|We are excited to announce the second in our new Artist Spotlight series, where we regularly feature a story or interview highlighting a local artist and member.
We are thrilled to introduce Ginny Campbell and share the interview we recently conducted. We learned a ton about her art, what inspires and drives her, and maybe a little something you didn't know about this talented woman!
Q&A Interview January 2024Q: How long have you been doing art, and how did you get started?
Ginny: "I’ve been an artist for more than 60 years. I’ve always been fascinated by color and light. I remember standing in my crib, watching 12 squares of light move around the room as the sun came in the window. Then my mother put a crayon in my hand. I have a BFA in Studio Art and a Masters in Art Therapy. I am now retired after a 40-year career."
Q: How would you describe your current art and the path that brought you here?
Ginny: "When I became disabled, I could no longer physically make art the way I used to. I used to paint large, detailed canvases in acrylic. Painting helped me process my life. I have a “Living with Loss” series about acceptance and resilience. This 18" x 24" acrylic piece, called “Standing Alone,” is from my “Living with Loss” series.
"After I became disabled, I started making small, lightweight mixed media assemblages. I can only work in 20-minute increments. The materials and methods I use accommodate these limitations.
"I combine canvas, paint, paper, photographs, and computer/electronic hardware. People give me old laptops, TV remotes, games, calculators, charging cables and other electronic devices, which I take apart. If you have a device you’d like me to turn into art, please email AAWS and ask them to pass along the details to me.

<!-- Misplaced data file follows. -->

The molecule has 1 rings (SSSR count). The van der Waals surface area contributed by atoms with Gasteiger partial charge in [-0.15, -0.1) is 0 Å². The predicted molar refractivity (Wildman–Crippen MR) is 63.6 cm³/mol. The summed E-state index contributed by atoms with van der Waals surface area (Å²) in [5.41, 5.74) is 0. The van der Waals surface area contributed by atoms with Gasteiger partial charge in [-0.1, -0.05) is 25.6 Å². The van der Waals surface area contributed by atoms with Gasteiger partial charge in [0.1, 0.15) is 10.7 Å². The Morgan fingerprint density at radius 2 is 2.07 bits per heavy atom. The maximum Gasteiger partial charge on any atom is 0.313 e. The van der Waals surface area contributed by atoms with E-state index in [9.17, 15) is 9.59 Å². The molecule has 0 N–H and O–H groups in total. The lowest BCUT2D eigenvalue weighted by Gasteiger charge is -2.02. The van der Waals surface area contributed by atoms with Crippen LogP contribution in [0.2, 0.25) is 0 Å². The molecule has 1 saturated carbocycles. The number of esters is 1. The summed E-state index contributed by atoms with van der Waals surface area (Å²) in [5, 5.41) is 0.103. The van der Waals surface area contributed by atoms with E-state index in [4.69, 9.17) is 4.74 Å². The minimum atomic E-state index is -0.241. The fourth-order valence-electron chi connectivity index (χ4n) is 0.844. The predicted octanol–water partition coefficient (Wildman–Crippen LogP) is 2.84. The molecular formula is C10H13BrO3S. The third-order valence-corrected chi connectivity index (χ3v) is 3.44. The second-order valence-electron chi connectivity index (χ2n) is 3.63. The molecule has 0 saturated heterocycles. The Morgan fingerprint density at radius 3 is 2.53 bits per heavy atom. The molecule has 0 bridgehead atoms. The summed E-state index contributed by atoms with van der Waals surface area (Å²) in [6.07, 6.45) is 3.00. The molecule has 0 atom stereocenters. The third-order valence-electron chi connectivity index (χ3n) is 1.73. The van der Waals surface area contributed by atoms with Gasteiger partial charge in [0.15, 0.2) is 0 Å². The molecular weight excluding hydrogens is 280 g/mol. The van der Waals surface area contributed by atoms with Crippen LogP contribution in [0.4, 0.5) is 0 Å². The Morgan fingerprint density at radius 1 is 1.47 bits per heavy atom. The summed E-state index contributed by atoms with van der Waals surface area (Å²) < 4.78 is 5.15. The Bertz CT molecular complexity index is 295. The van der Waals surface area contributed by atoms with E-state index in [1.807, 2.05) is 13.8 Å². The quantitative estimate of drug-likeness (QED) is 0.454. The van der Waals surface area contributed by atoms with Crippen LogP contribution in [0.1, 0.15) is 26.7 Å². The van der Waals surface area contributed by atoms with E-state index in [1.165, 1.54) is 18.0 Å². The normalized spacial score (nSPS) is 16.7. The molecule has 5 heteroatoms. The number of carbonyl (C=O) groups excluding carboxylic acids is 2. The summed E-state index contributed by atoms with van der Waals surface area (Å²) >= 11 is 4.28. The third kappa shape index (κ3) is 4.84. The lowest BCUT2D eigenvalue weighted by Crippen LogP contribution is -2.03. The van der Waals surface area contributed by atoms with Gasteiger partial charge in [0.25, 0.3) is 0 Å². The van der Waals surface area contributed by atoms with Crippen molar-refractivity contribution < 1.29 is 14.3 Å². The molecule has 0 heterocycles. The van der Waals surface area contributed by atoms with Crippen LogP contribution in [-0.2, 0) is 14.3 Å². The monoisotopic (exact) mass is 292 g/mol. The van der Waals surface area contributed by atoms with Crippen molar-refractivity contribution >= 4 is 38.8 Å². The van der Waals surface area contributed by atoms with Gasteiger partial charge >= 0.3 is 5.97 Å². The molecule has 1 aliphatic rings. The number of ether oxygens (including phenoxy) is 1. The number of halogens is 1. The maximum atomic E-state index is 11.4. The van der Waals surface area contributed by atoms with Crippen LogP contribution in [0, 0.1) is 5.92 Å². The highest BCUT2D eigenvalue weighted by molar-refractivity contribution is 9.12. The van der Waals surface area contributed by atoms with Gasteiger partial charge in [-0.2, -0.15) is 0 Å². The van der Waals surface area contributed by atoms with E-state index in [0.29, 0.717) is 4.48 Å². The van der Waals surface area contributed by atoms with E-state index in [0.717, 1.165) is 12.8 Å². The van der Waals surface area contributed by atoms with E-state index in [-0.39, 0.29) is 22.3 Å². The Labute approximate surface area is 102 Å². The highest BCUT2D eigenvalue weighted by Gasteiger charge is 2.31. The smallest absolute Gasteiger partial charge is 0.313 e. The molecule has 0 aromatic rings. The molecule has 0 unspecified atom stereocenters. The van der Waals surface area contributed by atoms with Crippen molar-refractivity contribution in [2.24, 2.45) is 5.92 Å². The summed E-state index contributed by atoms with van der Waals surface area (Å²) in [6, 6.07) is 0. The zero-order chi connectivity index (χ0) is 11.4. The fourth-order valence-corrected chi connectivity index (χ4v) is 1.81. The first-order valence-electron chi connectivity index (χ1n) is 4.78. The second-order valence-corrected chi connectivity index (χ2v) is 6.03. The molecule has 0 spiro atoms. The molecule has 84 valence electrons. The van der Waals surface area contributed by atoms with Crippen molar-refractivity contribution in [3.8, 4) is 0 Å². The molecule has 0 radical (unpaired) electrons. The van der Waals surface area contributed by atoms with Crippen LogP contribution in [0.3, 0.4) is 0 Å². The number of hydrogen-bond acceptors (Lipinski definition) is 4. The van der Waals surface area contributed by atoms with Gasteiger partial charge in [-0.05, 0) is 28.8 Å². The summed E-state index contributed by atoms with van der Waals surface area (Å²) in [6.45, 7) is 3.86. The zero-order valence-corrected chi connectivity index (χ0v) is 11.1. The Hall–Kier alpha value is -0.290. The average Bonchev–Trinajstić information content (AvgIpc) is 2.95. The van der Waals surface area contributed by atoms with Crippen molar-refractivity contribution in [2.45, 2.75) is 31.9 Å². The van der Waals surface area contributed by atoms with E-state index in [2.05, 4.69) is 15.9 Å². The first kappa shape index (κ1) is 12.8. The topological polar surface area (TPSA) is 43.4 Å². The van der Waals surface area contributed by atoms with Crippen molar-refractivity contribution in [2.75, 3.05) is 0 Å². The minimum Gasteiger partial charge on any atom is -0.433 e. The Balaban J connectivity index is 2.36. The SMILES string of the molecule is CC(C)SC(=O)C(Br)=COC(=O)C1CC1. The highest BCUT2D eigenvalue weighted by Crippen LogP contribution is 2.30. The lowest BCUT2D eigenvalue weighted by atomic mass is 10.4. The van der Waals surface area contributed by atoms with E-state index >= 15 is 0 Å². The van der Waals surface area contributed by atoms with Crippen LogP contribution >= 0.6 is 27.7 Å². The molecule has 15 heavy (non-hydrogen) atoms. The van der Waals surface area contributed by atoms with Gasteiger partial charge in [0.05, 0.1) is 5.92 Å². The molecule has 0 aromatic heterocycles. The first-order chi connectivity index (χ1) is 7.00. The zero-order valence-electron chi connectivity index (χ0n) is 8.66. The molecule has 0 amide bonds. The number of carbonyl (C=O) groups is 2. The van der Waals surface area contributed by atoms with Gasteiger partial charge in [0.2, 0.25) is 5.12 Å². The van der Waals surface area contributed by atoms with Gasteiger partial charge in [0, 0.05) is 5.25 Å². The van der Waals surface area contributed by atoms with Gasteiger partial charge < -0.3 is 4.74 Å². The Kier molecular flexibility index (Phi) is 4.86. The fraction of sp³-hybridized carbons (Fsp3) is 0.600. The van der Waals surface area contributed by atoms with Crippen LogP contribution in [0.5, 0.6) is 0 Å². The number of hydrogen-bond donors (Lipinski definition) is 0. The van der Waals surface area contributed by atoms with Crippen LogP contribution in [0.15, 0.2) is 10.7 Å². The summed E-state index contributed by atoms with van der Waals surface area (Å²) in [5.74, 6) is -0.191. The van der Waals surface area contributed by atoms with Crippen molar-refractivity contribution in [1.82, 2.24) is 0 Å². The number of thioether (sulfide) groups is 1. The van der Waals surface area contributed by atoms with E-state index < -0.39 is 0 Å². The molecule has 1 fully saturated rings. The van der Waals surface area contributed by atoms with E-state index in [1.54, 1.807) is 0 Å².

"The titles I choose for my mixed media pieces come from the electronics themselves. Some combination of words and numbers. This piece (right) is called Tab 57 and features a pink iPhone, a 5 from an old calculator button, and the silver spiral is an AA battery terminal from a TV remote.
"Taking apart the electronics is a lot of fun! I never know what I’m gonna find or how I’m gonna use it. It’s like opening a gift!
"I also make abstract glass pieces. I used to put them in window sashes but can no longer lift them. If anyone needs old window sashes, I have lots (email inquiries). I now put them in small picture frames. I have an 8“ x 10“ glass piece in the Small Pieces for Small Places show in the AAWS space at North Trade Street Arts Center through January 31st. This piece (left) is called 820.
"The final way being disabled has changed my art is transportation. It is difficult for me to drop off/pick up art for shows. Many thanks to Marsha, Susan and Margaret of AAWS, who kindly do that for me. That’s also why I never attend show openings and AAWS social events."
Q: How long have you been an Associated Artists of Winston-Salem member, and why have you stayed involved?
Ginny: "I’ve been a member since July 2022. I greatly appreciate AAWS for accommodating my limitations since, without that, I’d be unable to exhibit my art."